Sobre la necesidad de reglas claras cuando se regula el suicidio asistido: sentencia del Tribunal Europeo de Derechos Humanos “caso Gross contra Suiza”

Ayer, 14 de mayo, se hizo publica la sentencia del Tribunal Europeo de Derechos Humanos en el caso Gross contra Suiza. En esta resolución se analiza la legislación helvética en materia de ayuda al suicidio y se concluye, entre otras cosas, que esta normativa afecta al derecho a la vida privada y familar (artículo 8 del Convenio Europeo de Derechos Humanos). La ausencia de reglas claras y precisas en esta materia ha generado a la demandante una angustia considerable hasta el punto de vulnerar su derecho a la vida privada. En palabras del Tribunal:

The Court has considered that, in an era of growing medical sophistication combined with longer life expectancies, many people are concerned that they should not be forced to linger on in old age or in states of advanced physical or mental decrepitude which conflict with strongly held ideas of self and personal identity…

The Court considers that the uncertainty as to the outcome of her request in a situation concerning a particularly important aspect of her life must have caused the applicant a considerable degree of anguish. The Court concludes that the applicant must have found herself in a state of anguish and uncertainty regarding the extent of her right to end her life which would not have occurred if there had been clear, State-approved guidelines defining the circumstances under which medical practitioners are authorised to issue the requested prescription in cases where an individual has come to a serious decision, in the exercise of his or her free will, to end his or her life, but where death is not imminent as a result of a specific medical condition. The Court acknowledges that there may be difficulties in finding the necessary political consensus on such controversial questions with a profound ethical and moral impact. However, these difficulties are inherent in any democratic process and cannot absolve the authorities from fulfilling their task therein…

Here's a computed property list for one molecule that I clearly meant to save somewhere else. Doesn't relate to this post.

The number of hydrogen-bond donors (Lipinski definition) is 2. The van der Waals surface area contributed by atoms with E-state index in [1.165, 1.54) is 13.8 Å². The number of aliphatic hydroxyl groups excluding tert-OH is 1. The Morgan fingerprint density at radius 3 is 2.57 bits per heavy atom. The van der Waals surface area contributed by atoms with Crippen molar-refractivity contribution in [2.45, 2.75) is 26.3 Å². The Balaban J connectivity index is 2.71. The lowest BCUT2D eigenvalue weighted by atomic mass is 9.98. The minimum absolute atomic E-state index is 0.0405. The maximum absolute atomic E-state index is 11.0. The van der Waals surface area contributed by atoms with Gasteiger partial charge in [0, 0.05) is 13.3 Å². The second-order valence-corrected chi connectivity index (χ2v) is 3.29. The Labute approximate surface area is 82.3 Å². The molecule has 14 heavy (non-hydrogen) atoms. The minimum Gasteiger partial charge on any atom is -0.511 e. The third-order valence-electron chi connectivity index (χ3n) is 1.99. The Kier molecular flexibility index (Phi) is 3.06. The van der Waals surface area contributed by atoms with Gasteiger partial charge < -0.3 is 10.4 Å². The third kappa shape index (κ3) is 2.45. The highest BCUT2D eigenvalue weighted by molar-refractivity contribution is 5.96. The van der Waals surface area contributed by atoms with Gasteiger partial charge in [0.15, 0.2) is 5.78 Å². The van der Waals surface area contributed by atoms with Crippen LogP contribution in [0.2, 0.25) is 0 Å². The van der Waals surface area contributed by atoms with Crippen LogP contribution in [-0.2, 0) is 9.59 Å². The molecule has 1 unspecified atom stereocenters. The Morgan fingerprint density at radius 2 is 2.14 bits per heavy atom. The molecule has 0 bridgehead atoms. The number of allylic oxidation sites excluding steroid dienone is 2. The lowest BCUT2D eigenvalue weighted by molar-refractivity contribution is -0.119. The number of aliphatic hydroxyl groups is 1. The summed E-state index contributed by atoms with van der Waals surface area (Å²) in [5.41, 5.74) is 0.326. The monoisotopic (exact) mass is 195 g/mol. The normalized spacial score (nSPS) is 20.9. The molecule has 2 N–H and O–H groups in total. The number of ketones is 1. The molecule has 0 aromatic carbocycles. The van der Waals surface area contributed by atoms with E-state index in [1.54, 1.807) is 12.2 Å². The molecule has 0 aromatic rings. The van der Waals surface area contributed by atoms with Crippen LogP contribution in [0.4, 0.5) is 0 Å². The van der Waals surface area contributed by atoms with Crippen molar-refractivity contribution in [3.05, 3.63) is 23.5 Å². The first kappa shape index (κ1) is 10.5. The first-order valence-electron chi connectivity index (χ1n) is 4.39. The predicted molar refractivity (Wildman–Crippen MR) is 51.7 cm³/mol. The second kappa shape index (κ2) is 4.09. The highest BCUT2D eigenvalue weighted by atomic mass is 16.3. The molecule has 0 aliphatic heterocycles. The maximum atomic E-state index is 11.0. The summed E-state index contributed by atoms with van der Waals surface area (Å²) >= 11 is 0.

The foregoing considerations are sufficient to enable the Court to conclude that Swiss law, while providing the possibility of obtaining a lethal dose of sodium pentobarbital on medical prescription, does not provide sufficient guidelines ensuring clarity as to the extent of this right. There has accordingly been a violation of Article 8 of the Convention in this respect.

The Court considers that it is primarily up to the domestic authorities to issue comprehensive and clear guidelines on whether and under which circumstances an individual in the applicant’s situation – that is, someone not suffering from a terminal illness – should be granted the ability to acquire a lethal dose of medication allowing them to end their life. Accordingly, the Court decides to limit itself to the conclusion that the absence of clear and comprehensive legal guidelines violated the applicant’s right to respect for her private life under Article 8 of the Convention, without in any way taking up a stance on the substantive content of such guidelines.

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